Unlike previous conflicts, the Korean War did not disrupt class graduation schedules. More than half of the Army leadership during the war was composed of West Point graduates. The Class of 1950, which graduated only two weeks prior to the war's outbreak, suffered some of the heaviest casualties of any 20th century class and became known sourly as "the class the crosses fell on." A total of 157 alumni perished in the conflict. Garrison H. Davidson became superintendent in 1956 and instituted several reforms that included refining the admissions process, changing the core curriculum to include electives, and increasing the academic degree standards for academy instructors. The 1960s saw the size of the Corps expand to 4,400 cadets while the barracks and academic support structure grew proportionally.
West Point was not immune to the social upheaval of American society during the Vietnam War. The first woman joined the faculty of the all-male institution amidst controversy in 1968. The Army granted its first honorable discharge in 1971 to a West Point cadet, Cary E. Donham, of Illinois, who applied for conscientious objector status in 1970. The academy struggled to fill its incoming classes as its graduates led troops in Southeast Asia, where 333 graduates died.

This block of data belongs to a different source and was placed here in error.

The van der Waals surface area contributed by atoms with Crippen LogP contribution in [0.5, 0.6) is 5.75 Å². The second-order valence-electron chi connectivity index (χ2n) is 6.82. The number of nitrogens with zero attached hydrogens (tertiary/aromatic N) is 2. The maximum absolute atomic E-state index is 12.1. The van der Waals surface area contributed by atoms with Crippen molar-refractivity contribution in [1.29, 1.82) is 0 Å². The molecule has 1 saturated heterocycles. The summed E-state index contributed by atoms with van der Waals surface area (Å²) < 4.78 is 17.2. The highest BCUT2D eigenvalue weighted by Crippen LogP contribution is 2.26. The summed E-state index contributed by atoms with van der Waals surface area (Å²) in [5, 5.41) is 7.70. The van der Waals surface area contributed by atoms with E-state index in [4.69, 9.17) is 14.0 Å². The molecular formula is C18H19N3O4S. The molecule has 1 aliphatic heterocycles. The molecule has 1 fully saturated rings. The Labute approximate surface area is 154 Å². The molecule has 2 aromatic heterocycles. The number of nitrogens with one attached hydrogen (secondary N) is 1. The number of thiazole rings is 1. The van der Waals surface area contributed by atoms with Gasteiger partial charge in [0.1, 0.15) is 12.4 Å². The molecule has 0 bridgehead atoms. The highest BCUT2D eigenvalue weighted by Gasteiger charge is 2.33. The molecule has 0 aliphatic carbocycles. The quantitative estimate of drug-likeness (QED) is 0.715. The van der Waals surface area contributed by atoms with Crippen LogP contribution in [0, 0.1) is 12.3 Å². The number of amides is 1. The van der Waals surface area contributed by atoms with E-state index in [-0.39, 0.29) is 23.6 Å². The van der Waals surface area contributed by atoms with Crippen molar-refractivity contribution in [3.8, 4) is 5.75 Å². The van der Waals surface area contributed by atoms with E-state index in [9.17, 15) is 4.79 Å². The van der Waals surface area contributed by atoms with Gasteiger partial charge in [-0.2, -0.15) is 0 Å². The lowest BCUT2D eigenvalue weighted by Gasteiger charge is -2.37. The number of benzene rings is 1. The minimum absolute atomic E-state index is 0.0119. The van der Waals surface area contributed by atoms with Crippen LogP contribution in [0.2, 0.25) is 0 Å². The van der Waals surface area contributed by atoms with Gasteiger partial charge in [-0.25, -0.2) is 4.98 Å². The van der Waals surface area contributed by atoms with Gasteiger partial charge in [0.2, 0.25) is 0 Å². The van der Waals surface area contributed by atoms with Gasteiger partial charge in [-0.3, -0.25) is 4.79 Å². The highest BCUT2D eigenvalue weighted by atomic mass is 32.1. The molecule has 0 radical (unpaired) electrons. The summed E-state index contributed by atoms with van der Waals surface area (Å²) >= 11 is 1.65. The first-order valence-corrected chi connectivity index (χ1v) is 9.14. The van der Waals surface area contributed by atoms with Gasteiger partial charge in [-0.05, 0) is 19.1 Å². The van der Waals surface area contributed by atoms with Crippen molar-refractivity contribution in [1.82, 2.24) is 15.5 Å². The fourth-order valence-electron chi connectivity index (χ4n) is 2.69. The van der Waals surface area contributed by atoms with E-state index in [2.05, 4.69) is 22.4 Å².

Following the 1973 end of American involvement in Vietnam, the strain and stigma of earlier social unrest dissolved and West Point enjoyed surging enrollments. On May 20, 1975, an amendment to the Defense Authorization Bill of 1976 opening the service academies to women was approved by the House of Representatives, 303–96. The Senate followed suit on June 6. President Ford signed the bill on October 7, 1975.
Class of 1980 Cadets Carol A. Young, Gregory Stephens, and Kathryn A. Wildey at West Point, December 1976.
West Point admitted its first 119 female cadets in 1976. In 1979, Cadet, later General, Vincent K. Brooks became the first African American to lead the Corp of Cadets. Kristin Baker, ten years later, became the first female First Captain (a depiction of her is now on display in the Museum), the highest ranking senior cadet at the academy in 1989. Four other women have been appointed as First Captain: Grace H. Chung in 2003, Stephanie Hightower in 2005, Lindsey Danilack in 2013, and Simone Askew in 2017. Simone Askew was the first African American woman to lead the Corps. In the 21st century, women compose approximately 20% of entering new cadets.
First female graduates in 1980